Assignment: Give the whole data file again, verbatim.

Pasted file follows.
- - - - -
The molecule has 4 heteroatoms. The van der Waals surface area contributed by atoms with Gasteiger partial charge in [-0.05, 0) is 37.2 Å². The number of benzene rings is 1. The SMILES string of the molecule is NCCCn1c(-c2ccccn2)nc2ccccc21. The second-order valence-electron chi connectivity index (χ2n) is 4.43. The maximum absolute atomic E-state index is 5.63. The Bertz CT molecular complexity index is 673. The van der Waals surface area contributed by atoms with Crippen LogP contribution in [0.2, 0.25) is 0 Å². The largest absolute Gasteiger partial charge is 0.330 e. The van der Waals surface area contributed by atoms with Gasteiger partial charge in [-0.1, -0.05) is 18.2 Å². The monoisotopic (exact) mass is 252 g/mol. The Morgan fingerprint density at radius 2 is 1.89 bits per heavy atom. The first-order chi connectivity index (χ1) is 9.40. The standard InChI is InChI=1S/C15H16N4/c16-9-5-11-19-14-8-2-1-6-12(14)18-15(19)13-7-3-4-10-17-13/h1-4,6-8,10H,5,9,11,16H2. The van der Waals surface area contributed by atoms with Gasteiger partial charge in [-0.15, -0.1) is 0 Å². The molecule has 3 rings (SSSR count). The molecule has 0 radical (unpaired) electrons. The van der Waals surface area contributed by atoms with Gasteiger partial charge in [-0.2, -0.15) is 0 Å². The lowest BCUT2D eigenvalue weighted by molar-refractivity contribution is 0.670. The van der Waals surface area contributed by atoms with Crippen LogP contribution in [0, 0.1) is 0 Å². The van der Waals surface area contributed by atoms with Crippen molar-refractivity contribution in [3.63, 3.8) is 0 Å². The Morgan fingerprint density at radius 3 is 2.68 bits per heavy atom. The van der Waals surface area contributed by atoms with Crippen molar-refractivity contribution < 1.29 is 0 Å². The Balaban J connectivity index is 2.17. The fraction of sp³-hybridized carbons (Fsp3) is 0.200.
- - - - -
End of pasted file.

The molecule has 4 heteroatoms. The van der Waals surface area contributed by atoms with Gasteiger partial charge in [-0.05, 0) is 37.2 Å². The number of benzene rings is 1. The SMILES string of the molecule is NCCCn1c(-c2ccccn2)nc2ccccc21. The second-order valence-electron chi connectivity index (χ2n) is 4.43. The maximum absolute atomic E-state index is 5.63. The Bertz CT molecular complexity index is 673. The van der Waals surface area contributed by atoms with Crippen LogP contribution in [0.2, 0.25) is 0 Å². The largest absolute Gasteiger partial charge is 0.330 e. The van der Waals surface area contributed by atoms with Gasteiger partial charge in [-0.1, -0.05) is 18.2 Å². The monoisotopic (exact) mass is 252 g/mol. The Morgan fingerprint density at radius 2 is 1.89 bits per heavy atom. The first-order chi connectivity index (χ1) is 9.40. The standard InChI is InChI=1S/C15H16N4/c16-9-5-11-19-14-8-2-1-6-12(14)18-15(19)13-7-3-4-10-17-13/h1-4,6-8,10H,5,9,11,16H2. The van der Waals surface area contributed by atoms with Gasteiger partial charge in [-0.15, -0.1) is 0 Å². The molecule has 3 rings (SSSR count). The molecule has 0 radical (unpaired) electrons. The van der Waals surface area contributed by atoms with Gasteiger partial charge in [-0.2, -0.15) is 0 Å². The lowest BCUT2D eigenvalue weighted by molar-refractivity contribution is 0.670. The van der Waals surface area contributed by atoms with Crippen LogP contribution in [0, 0.1) is 0 Å². The van der Waals surface area contributed by atoms with Crippen molar-refractivity contribution in [3.63, 3.8) is 0 Å². The Morgan fingerprint density at radius 3 is 2.68 bits per heavy atom. The van der Waals surface area contributed by atoms with Crippen molar-refractivity contribution < 1.29 is 0 Å². The Balaban J connectivity index is 2.17. The fraction of sp³-hybridized carbons (Fsp3) is 0.200.